Causes: Prostate cancer often depends on age and previous illnesses in the family. For example, a man whose father suffered from prostate cancer is twice as likely to develop it as well. However, lifestyle also plays a role, for example in terms of exercise and diet. Being overweight increases the risk of developing prostate cancer. Recent studies also show at least a weak link between smoking and high alcohol consumption and the development of prostate cancer.

    (Sources: World Cancer Research Fund, WHO).

     

    Early detection of prostate and breast cancer
    Types of screening vary from country to country, in some cases massively. In general, when it comes to early detection of breast cancer, mammograms are offered most often because they are currently the best way to find breast cancer at an early stage. As part of prostate cancer screening, a medical history is usually taken and the prostate is palpated. In addition, a blood test can be performed regarding prostate specific antigen (Source: Centers for Disease Control and Prevention). For more information about screening options in your area, contact your health department or doctor.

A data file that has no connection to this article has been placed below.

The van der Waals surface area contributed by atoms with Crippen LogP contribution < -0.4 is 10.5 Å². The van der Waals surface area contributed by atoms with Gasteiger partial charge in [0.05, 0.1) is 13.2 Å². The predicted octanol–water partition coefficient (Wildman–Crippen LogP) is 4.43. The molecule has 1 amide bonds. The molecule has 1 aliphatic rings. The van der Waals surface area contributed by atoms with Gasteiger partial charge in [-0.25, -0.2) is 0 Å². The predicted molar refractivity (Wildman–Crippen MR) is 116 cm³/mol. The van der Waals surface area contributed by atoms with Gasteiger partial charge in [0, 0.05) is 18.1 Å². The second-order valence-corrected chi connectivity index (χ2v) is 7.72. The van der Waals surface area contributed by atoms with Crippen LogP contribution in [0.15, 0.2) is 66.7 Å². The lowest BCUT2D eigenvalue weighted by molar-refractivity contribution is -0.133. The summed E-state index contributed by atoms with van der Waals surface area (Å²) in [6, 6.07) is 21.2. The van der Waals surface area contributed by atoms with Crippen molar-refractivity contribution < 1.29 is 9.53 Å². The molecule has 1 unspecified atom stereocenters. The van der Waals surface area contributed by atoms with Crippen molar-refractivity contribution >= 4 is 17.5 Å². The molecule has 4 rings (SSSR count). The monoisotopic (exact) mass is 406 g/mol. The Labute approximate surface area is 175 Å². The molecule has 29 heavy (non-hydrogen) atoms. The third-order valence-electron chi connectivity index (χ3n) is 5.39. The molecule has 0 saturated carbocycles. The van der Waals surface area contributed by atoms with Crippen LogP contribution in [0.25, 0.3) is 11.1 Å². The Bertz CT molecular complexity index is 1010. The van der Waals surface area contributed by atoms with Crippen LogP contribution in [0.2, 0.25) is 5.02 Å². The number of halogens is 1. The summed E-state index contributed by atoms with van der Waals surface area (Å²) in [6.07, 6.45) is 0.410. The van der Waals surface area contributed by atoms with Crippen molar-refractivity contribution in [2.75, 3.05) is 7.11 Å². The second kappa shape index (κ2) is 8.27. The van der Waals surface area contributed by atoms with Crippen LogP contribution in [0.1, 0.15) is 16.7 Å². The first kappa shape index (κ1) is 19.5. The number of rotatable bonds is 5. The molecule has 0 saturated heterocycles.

Prevention of prostate and breast cancer
    In addition to early detection, the best way to prevent both prostate and breast cancer is to eat a balanced diet: fatty (meat) products should be avoided, while fish should be eaten more often. Especially regarding prostate cancer, a diet rich in tomatoes also seems to be beneficial to health because of the lycopene they contain. Sufficient exercise and thus the prevention of obesity also have a health-promoting effect—it’s not so much the intensity but the regularity that counts here. Abstaining from tobacco and alcohol is also beneficial to health.